E. Honda, the burly Japanese sumo wrestler, whose signature move is the “Hyaku Retsu Harite,” which is commonly referred to as the “Hundred Hand Slap.” (Needless to say, that’s a lot of hands to work with.)
Blanka, for those with a shocking fetish for green, Brazilian monsters.
American soldier, Guile, for those who can’t resist a man in uniform.
African American boxer, Balrog, who has the physical presence of a prime Mike Tyson, without all the ugly baggage.
The other series mainstay, Ken, whose exotic mixed American and Japanese heritage and blond hair come in handy against Ryu in the battle of “gaming hunks.”
Russian wrestler, Zangief, who’s so manly that he doesn’t seem to care that his name isn’t even possible within his native language.
Dhalsim, the lanky Indian Yogi who can stretch and lengthen various bodyparts at will, which goes without saying would be a handy skill both in and out of the ring.
Sagat, a Muay Thai style bad boy from Thailand who stands over seven feet tall and possesses massive hands.
Vega, a vain, Spanish Ninjutsu master with the moves of a matador and moviestar good looks that he protects with a mask during his fights.
T. Hawk, an unusual Native American and Mexican amalgam that really gives the player something to think about.
Hong Kong action star, Fei Long, who clearly made the right choice in channeling Bruce Lee’s essence.
Dee Jay, the Jamaican kickboxer, who’s a curious mix of the island’s native flair and American Tae Bo pitchman, Billy Blanks.
M. Bison, would-be dictator, master of the psycho power-infused style, and all around domineering presence.
And then of course, there are the two ladies of Super Street Fighter II.
First up is the trailblazer, Chun-Li, whose thick, muscular thighs have kicked off a thousand fansites. Unlike most of the other female videogame characters on our list, Chun-Li is not rendered as a stereotypical vision of idealized feminine beauty, where it seems a chipped nail might be a major catastrophe. Instead, it’s clear that Chun-Li has trained as hard as anyone for the fights at hand, representing a positive female role model when the norm is still, at best, a bimbo with boobs, or at worst, a damsel in distress. Mario can stay home, because this is one videogame princess who can clearly find her own way out of the castle and look damn good doing it.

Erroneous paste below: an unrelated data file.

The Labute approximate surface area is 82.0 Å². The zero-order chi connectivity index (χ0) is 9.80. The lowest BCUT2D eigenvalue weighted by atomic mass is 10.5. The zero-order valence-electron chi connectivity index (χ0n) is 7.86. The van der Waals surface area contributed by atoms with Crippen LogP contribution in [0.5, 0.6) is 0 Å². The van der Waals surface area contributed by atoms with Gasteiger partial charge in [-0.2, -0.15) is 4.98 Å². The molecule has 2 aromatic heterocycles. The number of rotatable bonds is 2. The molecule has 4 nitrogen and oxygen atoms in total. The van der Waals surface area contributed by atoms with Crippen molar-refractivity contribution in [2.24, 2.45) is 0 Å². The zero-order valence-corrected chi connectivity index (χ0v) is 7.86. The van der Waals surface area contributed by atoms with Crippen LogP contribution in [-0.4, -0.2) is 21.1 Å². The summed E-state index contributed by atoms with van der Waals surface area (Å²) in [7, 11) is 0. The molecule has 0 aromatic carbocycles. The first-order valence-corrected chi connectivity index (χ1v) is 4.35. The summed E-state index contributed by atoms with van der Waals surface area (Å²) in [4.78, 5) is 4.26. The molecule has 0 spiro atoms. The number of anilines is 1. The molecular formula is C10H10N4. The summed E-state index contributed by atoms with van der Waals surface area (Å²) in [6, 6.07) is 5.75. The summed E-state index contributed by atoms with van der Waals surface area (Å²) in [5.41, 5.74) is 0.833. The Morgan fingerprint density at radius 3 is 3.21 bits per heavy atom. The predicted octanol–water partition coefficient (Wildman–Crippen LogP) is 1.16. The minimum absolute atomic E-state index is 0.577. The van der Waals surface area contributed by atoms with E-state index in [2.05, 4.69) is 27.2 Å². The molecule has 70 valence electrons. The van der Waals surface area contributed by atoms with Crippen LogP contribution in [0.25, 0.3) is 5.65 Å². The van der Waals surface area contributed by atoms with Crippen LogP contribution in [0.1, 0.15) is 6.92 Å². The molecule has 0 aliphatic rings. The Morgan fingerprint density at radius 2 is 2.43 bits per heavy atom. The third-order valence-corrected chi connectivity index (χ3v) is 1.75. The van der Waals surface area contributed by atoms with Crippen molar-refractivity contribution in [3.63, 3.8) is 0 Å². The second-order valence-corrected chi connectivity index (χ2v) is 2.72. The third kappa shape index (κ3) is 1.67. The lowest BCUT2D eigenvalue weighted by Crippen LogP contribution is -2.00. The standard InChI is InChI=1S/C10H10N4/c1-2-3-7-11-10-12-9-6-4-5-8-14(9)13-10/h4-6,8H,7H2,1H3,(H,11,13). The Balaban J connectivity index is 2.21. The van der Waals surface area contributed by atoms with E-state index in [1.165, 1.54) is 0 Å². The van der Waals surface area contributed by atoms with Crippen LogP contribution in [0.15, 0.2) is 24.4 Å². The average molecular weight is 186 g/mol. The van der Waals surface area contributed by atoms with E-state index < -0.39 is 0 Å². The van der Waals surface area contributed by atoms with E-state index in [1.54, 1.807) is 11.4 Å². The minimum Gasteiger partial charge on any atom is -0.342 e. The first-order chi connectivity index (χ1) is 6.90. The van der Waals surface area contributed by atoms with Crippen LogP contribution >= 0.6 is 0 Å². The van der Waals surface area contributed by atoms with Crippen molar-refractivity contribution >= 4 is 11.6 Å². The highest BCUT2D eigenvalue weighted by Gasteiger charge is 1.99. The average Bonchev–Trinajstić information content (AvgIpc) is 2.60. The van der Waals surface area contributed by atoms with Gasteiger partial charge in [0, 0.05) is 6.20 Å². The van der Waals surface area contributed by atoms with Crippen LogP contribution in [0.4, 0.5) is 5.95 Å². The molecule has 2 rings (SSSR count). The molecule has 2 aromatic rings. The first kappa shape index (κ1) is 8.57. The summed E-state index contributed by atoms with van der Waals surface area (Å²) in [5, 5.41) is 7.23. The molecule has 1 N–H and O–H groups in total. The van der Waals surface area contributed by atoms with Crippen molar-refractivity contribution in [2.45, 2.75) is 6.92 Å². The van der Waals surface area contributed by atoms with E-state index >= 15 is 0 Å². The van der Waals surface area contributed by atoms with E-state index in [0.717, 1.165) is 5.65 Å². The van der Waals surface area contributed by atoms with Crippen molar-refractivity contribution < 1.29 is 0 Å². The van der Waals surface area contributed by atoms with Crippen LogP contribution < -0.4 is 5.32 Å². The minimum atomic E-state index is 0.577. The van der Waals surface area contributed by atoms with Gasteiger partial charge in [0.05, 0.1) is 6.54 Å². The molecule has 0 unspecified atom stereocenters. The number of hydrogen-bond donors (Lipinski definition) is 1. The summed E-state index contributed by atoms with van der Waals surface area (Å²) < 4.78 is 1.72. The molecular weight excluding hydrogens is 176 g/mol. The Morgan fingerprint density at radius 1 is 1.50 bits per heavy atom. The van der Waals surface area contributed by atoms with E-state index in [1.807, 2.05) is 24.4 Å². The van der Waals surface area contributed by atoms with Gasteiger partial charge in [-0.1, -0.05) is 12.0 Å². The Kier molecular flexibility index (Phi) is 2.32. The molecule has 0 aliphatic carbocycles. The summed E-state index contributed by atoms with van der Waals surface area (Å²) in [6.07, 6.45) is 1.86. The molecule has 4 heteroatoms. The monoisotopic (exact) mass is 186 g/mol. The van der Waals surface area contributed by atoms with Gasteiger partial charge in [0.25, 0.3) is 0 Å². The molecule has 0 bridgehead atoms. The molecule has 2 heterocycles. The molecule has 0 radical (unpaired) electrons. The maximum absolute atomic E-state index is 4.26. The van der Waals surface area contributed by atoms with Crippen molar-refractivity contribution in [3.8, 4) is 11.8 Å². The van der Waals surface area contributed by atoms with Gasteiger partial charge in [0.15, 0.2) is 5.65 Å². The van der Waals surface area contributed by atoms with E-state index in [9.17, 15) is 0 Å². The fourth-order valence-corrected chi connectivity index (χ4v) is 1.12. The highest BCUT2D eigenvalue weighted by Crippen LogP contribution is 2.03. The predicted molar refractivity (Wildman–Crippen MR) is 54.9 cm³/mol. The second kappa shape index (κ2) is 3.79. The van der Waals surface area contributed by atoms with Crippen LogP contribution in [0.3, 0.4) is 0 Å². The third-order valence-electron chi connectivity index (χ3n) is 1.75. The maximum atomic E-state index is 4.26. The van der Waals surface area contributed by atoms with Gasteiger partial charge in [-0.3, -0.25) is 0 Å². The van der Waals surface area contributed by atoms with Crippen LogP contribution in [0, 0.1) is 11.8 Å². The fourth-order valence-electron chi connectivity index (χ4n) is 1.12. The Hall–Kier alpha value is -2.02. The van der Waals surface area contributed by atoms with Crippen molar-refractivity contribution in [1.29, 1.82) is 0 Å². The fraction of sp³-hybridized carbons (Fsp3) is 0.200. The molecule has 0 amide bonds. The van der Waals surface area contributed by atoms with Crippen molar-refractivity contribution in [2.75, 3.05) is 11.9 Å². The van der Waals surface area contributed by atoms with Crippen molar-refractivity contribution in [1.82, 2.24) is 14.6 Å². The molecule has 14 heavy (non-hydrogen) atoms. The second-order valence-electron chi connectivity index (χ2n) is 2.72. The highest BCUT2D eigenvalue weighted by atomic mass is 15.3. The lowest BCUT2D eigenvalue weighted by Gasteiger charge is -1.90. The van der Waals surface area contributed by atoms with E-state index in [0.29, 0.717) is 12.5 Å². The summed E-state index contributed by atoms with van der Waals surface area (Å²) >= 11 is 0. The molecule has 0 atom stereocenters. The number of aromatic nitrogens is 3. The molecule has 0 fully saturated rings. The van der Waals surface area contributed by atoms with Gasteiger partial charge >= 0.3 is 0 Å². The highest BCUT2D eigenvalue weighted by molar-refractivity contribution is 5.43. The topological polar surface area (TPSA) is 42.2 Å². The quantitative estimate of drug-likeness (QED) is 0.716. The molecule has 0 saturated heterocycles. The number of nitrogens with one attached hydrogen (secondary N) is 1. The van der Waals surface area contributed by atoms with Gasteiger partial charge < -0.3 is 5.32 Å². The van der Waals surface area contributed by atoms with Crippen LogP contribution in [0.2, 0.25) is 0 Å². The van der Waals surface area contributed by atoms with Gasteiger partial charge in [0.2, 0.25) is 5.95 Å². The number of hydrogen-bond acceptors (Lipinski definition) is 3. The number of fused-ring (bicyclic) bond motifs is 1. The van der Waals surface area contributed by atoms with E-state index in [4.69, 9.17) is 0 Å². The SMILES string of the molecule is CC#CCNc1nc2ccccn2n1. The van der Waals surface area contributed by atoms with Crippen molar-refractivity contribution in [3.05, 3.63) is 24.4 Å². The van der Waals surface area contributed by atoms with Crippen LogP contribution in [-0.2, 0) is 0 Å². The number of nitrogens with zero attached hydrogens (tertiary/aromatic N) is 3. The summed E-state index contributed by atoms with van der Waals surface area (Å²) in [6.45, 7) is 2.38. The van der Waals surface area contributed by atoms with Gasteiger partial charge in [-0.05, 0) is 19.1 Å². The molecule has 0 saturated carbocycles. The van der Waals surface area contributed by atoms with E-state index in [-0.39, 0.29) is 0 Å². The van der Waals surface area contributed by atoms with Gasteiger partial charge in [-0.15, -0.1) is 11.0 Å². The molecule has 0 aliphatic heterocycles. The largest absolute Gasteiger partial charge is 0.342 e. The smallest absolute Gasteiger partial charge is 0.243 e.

In contrast to Chun-Li, then series newcomer Cammy was downright twiggy, but certainly no shrinking flower, packing her own sexy, muscular punch. During her signature victory pose where she lithely twists around and shows off her best ass-ets, even die hard fans of Chun-Li realized that there just might be room for one more digital vixen with verve in their hearts.
To say that Super Street Fighter II was a great game because of its sexy characters would be disingenuous. Like any classic, it got the fundamentals right, which in this case was being a finely tuned head-to-head fighting game. For something to be considered a legend, however, it must enhance these fundamentals in some way, and for that, the memorable, sexy characters are part of the total package and a combination that fighting games – which include this game’s descendants – still try to mimic with varying degrees of success today.